Just call it ‘Bernanke shock’ redux

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Just call it ‘Bernanke shock’ redux


An Indian counts rupee notes near the Bombay Stock Exchange building in Mumbai on Wednesday. The prospect of an indecisive 2014 election in India is eroding confidence among global investors that the government can stop the rupee’s worst drop in more than two decades. [BLOOMBERG]

The so-called “Bernanke shock” that rattled the stock markets across the globe - including the Seoul main bourse - in May has returned, as it has become clear the U.S. Federal Reserve Board is poised to start cutting back on its bond-purchasing program.

The benchmark Kospi fell the moment it opened after minutes from the last Fed meeting showed broad support for tapering quantitative easing this year. The Kospi closed at 1,850 after losing more than 18 points, or nearly 1 percent. The local market has been falling since last Friday.

Even a surprisingly optimistic report on China’s economy that has been decelerating for two consecutive quarters failed to halt the bearish rally. China’s manufacturing index unexpectedly expanded this month from an 11-month low, sparked by rising domestic demand triggered by the government’s support for growth including tax breaks for small businesses and railway investment.

In the past five trading days, the main bourse has declined more than 4 percent. Foreign investors who were net buyers until Tuesday have been off-loading for two consecutive days.

Although in their last meeting members of the Federal Reserve Board did not set a specific date for starting to curb the stimulus program, minutes showed that policy makers were “broadly comfortable” with Chairman Ben Bernanke’s plan to start reducing bond buying if the economy improves, with a few saying tapering might be needed soon.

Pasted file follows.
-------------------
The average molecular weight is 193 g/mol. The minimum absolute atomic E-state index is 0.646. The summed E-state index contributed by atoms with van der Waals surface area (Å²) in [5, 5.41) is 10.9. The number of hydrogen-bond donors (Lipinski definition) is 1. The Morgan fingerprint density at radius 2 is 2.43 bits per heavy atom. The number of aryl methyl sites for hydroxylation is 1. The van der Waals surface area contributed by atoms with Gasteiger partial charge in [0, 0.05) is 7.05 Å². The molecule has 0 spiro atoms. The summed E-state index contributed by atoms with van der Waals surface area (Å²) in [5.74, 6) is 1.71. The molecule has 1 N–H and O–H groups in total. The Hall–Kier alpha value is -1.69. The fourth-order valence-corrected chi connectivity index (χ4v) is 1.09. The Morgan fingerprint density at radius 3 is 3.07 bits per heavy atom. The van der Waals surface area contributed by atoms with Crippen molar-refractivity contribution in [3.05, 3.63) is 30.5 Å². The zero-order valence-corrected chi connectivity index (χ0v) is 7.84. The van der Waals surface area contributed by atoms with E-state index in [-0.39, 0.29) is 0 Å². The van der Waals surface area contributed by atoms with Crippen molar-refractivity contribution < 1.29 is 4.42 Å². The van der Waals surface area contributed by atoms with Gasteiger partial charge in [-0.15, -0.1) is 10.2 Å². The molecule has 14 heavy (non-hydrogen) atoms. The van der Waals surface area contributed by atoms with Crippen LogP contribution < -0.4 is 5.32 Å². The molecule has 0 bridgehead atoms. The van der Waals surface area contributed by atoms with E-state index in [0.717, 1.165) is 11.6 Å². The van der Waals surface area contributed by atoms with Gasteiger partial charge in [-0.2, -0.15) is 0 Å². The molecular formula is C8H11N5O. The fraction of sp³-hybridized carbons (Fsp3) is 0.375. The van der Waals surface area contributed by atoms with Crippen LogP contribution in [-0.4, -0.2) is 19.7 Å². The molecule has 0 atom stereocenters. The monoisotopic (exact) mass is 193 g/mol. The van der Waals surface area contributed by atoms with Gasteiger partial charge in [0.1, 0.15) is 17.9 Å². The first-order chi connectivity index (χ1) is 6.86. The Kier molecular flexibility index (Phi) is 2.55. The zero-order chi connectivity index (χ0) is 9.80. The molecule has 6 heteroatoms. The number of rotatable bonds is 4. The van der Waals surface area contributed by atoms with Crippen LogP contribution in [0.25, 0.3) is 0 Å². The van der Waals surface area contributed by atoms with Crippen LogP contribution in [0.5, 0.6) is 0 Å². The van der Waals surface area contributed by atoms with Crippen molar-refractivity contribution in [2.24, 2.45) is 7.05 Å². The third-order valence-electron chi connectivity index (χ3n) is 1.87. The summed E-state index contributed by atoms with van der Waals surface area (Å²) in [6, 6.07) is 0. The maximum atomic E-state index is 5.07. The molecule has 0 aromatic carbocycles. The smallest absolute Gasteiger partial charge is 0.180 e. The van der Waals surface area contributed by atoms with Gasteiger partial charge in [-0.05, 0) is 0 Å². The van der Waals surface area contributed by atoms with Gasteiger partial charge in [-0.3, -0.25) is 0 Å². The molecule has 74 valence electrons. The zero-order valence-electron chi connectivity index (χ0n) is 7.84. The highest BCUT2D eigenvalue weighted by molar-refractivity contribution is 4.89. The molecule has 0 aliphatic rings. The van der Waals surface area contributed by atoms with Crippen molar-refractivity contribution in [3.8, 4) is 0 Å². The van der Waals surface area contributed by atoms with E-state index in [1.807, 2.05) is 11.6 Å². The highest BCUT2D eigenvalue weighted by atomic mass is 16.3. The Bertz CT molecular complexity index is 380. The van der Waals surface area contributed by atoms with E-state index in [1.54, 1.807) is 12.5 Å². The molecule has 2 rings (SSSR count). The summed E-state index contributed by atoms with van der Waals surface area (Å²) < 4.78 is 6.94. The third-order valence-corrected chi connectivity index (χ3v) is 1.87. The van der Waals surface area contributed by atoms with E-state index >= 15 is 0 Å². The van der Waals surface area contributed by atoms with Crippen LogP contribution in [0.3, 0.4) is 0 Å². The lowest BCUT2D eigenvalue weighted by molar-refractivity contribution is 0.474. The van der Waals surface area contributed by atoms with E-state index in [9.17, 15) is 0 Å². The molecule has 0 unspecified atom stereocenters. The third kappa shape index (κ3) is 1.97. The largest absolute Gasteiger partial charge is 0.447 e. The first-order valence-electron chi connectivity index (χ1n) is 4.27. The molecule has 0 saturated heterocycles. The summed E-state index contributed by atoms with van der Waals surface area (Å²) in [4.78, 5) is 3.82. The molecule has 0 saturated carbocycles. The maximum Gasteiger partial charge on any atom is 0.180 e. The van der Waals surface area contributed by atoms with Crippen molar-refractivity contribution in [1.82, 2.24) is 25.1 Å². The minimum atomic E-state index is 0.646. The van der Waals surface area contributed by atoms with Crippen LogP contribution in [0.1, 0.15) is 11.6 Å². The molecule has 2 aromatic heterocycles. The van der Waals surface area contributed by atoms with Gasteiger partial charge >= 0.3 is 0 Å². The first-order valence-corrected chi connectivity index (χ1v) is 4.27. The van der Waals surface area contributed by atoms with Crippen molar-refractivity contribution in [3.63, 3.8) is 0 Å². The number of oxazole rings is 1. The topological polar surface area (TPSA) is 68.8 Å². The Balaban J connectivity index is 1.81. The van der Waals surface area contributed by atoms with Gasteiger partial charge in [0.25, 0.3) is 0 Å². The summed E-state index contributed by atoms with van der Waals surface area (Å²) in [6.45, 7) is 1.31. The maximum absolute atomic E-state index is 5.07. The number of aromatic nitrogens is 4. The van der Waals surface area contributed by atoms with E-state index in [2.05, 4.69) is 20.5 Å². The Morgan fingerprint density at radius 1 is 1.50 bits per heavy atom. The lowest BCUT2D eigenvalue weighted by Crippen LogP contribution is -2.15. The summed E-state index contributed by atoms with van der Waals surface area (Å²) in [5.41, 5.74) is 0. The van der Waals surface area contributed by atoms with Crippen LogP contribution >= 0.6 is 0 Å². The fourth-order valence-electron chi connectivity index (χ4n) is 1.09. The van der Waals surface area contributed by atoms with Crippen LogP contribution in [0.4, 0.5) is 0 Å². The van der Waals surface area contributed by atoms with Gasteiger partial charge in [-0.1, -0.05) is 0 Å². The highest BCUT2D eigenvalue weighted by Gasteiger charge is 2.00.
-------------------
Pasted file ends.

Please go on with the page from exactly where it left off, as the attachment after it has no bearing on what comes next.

“Almost all participants confirmed they were broadly comfortable” with the committee moderating “the pace of its securities purchases later this year,” the minutes said.

The Fed’s next meeting is Sept. 17-18.

However, the market has already shown that it expects the U.S. central bank to start taking action next month.

Fear of a massive exodus of foreign investment in emerging markets has triggered anxieties of another crisis similar to the last one in late 2008.

The Philippine Stock Exchange Index lost as much as 6.9 percent as local markets resumed trading after a three-day closure because of floods in Manila and a holiday on Wednesday.

The Jakarta Composite Index tumbled 2.3 percent, dropping about 20 percent from its May 20 peak.

Thailand’s SET Index slumped 1.9 percent to the lowest level since Nov. 30. Taiwan’s Taiex Index fell 0.4 percent as markets resumed trading yesterday after a tropical storm.

The Shanghai Composite Index added 0.1 percent as a report signaled Chinese manufacturing expanded this month.

Developing-nation stocks have lost about $1 trillion this year on concern that economies from India to Indonesia are weakening. The MSCI Emerging Markets Index lost 1.1 percent.

“The prospect of tapering sooner rather than later is a good excuse for markets to have a correction,” said Don Williams, chief investment officer at Platypus Asset Management in Sydney. “The market is correcting and that might continue for some time.”

“It’s a signal to investors to reduce their emerging-markets exposure,” said Laurentia Amica Darmawan, fund manager at First State Investments, which manages about 5.9 trillion rupiah ($529.4 million) in assets, in Jakarta. “The tapering could see the U.S. dollar strengthening, so what’s the point of investing in emerging-market assets?”

The rupee slumped to an all-time low and Indian stocks swung between gains and losses. It fell to an unprecedented 65.5025 against the dollar. Global funds have cut holdings of Indian debt by $10.1 billion since Bernanke mentioned paring stimulus May 22.

BY LEE HO-JEONG, BLOOMBERG [ojlee82@joongang.co.kr]
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